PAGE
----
Enquête sur les pyramides de Bosnie et quelques autres cas de pseudo-archéologie
Article published on 1 April 2007
I received this morning some news that will, if confirmed, make me totally change my opinion about Visoko site and its interpretations by Mr. Osmanagic’s Foundation. The news, at the time when I’m writing, has still not been published on the Foundation website, but it was communicated to the people who signed in for the Foundation newsletter, so that I guess it will be published very soon. What is this news? It appears that a group of children from the village of Dautovci, West of Buci hill - the so-called "pyramid of the Dragon" -, have accidentally discovered, near the top of this hill, an archaeological site of great value.
The children’s attention have first been drawn by a series of engravings, accentuated by a kind of "ochre", made on an outcroping sandstone slab just below the top of the hill:
and showing, as it seems, a scenery with fishing men:
A few meters below, they have discovered the entry to a cave or tunnel, partially collapsed, and on one side of this tunnel (which, contrary to the Ravne tunnel, does not seem to be dig in conglomerate but in a very hard sandstone), they have noticed this extraordinary carving:
The details cannot leave any doubt about its artificial origin, it is actually a carving of a fish, about one meter long, where can be perfectly seen the details of the head and of the back fin:
It seems that the discovery was made at the beginning of last week; the Foundation was immediately informed about it, and a research team composed, among others, of Mr. Muris Osmanagic and Mr. Ahmed Bosnic, with the help of Mr. Enver Hasic who could ascertain the stability of the tunnel walls, have been able to excavate all this week the ground of the accessible part of the tunnel. Contrary to the other tunnels explored until now, where no undeniable artifact has been found, here the team have discovered a real treasure of stone, bone and ivory objects which are all, without any exception apparently, representing marine animals, especially fishes. The Foundation newsletter gives some examples of these artifacts:
The objects still have to be dated, but it is evident that the Foundation has really found something exceptional. In the newsletter received this morning, Mr. Semir Osmanagic comments on this discovery, saying that it is a dazzling confirmation of his hypothesis: "All of this is proof that what we have here is really a powerful worldwide maritime civilization, and that the pyramids are really some cult objects, probably for the worship of an oceanic deity. These fishermen on the pyramid of the Dragon - that we will rename the "pyramid of the Fish" - were thus paying obeisance to their ancestors from beyond the seas - the Atlanteans". Mr. Osmanagic also claims that, due to this discovery, his ideas of a gigantic flood in the valley of Visoko 12000 years ago cannot be doubted anymore, as is also shown by another finding made in the tunnel entry, of an iron ring that could have been used for nothing other than the tying of boats:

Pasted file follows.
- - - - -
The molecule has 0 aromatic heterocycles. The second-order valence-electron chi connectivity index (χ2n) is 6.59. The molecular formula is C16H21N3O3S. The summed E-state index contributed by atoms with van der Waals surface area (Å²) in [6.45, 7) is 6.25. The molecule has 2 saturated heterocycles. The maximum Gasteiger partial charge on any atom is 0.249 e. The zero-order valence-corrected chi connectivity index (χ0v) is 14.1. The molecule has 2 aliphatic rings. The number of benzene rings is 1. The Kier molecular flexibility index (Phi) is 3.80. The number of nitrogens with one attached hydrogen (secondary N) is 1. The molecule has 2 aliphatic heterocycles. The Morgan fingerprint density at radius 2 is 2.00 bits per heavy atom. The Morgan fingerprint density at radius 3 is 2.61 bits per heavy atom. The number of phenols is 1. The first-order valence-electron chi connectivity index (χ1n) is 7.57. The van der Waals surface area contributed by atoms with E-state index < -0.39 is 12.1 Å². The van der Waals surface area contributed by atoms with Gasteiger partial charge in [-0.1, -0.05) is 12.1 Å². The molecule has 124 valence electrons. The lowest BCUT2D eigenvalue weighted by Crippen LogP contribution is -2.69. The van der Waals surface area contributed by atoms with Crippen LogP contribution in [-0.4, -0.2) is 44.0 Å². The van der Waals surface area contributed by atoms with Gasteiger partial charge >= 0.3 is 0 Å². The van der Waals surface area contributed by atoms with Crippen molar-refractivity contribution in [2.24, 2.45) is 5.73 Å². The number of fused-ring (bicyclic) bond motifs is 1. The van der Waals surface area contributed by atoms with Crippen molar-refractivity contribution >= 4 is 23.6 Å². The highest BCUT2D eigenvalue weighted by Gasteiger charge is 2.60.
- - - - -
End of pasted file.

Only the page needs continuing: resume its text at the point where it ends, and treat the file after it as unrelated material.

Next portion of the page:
"We will not only re-write the history of all humanity, but also the entire planet geology", Mr. Osmanagic claims; he however admits that the "official" geologists are not ready to accept his theories and to discard all their previous works.
I must admit that all these discoveries have strongly shaken my anterior convictions, and that I now think that Mr. Osmanagic really has found something quite revolutionnary. The most impressing, among the findings in this "pyramid of the Fish", is in my opinion this extraordinary mechanism, found in a perfect state inside the tunnel:
According to the Foundation (but no photograph of the other face of the artifact is shown), this object comprises a mechanism as complicated as the one found in Antikythera; the use of this mechanism is not presently known, but, according to Mr. Osmanagic, it could have been used for the measurement of the energetic exchanges between Earth and a planet in Orion constellation (both planets being symbolized by the circled black spots), and that interpretation could be confirmed by the undulating shape of some elements of the mechanism.
To end with this fantastic discovery, the Foundation newsletter mentions a last element, a small ivory plate engraved with symbols very similar to the proto-bosnian symbols found on the Ravne tunnel monoliths:
Mr. Muris Osmanagic, who carefully studied the proto-bosnian alphabet, considers that these symbols are less old than the ones on the monoliths, and offers a possible deciphering based on Mr. Paulo Stenkel’s works on Glozel writing. According to him, this script, probably not complete, could be translated as: "So long, and thanks for all the fish!"
For the edification of the English-speaking reader, I must precise that, in France, April Fools’ Day is usually marked with fishes - "poissons d’avril" (for instance paper fishes that one will put on his friends’ back). Ought we see there some coincidence with the proto-bosnian cult of the Atlantean fish described in this article?
PPS: The above petroglyphs come from the Norvegian site of Alta; the carved salmon can be found in the Abri du Poisson at Les Eyzies in France; all the engraved pieces come from Paleolithic sites in the South-West of France, you can find them and much more on the Joconde base of the French Ministry of Culture.